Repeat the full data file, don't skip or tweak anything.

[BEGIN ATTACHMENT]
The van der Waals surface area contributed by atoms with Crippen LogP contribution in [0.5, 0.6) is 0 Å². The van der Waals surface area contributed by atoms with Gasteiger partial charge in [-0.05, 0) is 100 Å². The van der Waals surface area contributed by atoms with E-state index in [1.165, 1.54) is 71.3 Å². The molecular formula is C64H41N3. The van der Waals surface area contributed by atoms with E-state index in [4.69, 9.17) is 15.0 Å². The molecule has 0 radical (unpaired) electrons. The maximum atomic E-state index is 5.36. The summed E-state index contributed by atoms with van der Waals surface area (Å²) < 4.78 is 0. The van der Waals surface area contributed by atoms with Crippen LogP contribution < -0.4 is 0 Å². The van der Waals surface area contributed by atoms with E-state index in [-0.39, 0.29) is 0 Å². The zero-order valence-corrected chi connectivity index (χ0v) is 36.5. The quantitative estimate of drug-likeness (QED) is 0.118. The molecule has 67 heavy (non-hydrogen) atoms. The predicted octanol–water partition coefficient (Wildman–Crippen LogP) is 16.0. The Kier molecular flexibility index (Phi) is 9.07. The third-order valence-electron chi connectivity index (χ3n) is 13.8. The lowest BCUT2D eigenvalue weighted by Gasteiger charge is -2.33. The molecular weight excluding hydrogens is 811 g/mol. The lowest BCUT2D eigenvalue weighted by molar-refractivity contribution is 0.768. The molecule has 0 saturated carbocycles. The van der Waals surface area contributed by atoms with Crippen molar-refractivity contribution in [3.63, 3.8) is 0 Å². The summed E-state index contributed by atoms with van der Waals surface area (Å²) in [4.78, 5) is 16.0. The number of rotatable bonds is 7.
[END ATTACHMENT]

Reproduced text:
The van der Waals surface area contributed by atoms with Crippen LogP contribution in [0.5, 0.6) is 0 Å². The van der Waals surface area contributed by atoms with Gasteiger partial charge in [-0.05, 0) is 100 Å². The van der Waals surface area contributed by atoms with E-state index in [1.165, 1.54) is 71.3 Å². The molecular formula is C64H41N3. The van der Waals surface area contributed by atoms with E-state index in [4.69, 9.17) is 15.0 Å². The molecule has 0 radical (unpaired) electrons. The maximum atomic E-state index is 5.36. The summed E-state index contributed by atoms with van der Waals surface area (Å²) < 4.78 is 0. The van der Waals surface area contributed by atoms with Crippen LogP contribution < -0.4 is 0 Å². The van der Waals surface area contributed by atoms with E-state index in [-0.39, 0.29) is 0 Å². The zero-order valence-corrected chi connectivity index (χ0v) is 36.5. The quantitative estimate of drug-likeness (QED) is 0.118. The molecule has 67 heavy (non-hydrogen) atoms. The predicted octanol–water partition coefficient (Wildman–Crippen LogP) is 16.0. The Kier molecular flexibility index (Phi) is 9.07. The third-order valence-electron chi connectivity index (χ3n) is 13.8. The lowest BCUT2D eigenvalue weighted by Gasteiger charge is -2.33. The molecular weight excluding hydrogens is 811 g/mol. The lowest BCUT2D eigenvalue weighted by molar-refractivity contribution is 0.768. The molecule has 0 saturated carbocycles. The van der Waals surface area contributed by atoms with Crippen molar-refractivity contribution in [3.63, 3.8) is 0 Å². The summed E-state index contributed by atoms with van der Waals surface area (Å²) in [4.78, 5) is 16.0. The number of rotatable bonds is 7.